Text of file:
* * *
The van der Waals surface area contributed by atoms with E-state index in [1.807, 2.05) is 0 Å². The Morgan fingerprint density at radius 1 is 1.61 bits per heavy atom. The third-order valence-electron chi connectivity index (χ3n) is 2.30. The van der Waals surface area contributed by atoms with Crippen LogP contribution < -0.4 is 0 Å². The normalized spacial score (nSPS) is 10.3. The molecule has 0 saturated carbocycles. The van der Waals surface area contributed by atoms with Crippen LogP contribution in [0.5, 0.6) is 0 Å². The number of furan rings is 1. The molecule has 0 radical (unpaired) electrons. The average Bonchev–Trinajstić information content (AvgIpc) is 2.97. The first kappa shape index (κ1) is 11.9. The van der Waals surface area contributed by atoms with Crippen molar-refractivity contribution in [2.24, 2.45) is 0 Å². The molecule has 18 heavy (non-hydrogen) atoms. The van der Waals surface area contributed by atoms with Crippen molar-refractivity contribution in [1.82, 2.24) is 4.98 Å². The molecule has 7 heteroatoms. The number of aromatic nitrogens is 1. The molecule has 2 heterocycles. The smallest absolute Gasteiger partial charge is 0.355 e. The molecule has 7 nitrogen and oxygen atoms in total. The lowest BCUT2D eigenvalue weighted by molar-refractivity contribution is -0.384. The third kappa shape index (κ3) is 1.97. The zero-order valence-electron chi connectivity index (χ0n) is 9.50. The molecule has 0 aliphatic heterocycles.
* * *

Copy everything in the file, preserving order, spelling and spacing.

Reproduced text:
The van der Waals surface area contributed by atoms with E-state index in [1.807, 2.05) is 0 Å². The Morgan fingerprint density at radius 1 is 1.61 bits per heavy atom. The third-order valence-electron chi connectivity index (χ3n) is 2.30. The van der Waals surface area contributed by atoms with Crippen LogP contribution < -0.4 is 0 Å². The normalized spacial score (nSPS) is 10.3. The molecule has 0 saturated carbocycles. The van der Waals surface area contributed by atoms with Crippen LogP contribution in [0.5, 0.6) is 0 Å². The number of furan rings is 1. The molecule has 0 radical (unpaired) electrons. The average Bonchev–Trinajstić information content (AvgIpc) is 2.97. The first kappa shape index (κ1) is 11.9. The van der Waals surface area contributed by atoms with Crippen molar-refractivity contribution in [2.24, 2.45) is 0 Å². The molecule has 18 heavy (non-hydrogen) atoms. The van der Waals surface area contributed by atoms with Crippen molar-refractivity contribution in [1.82, 2.24) is 4.98 Å². The molecule has 7 heteroatoms. The number of aromatic nitrogens is 1. The molecule has 2 heterocycles. The smallest absolute Gasteiger partial charge is 0.355 e. The molecule has 7 nitrogen and oxygen atoms in total. The lowest BCUT2D eigenvalue weighted by molar-refractivity contribution is -0.384. The third kappa shape index (κ3) is 1.97. The zero-order valence-electron chi connectivity index (χ0n) is 9.50. The molecule has 0 aliphatic heterocycles.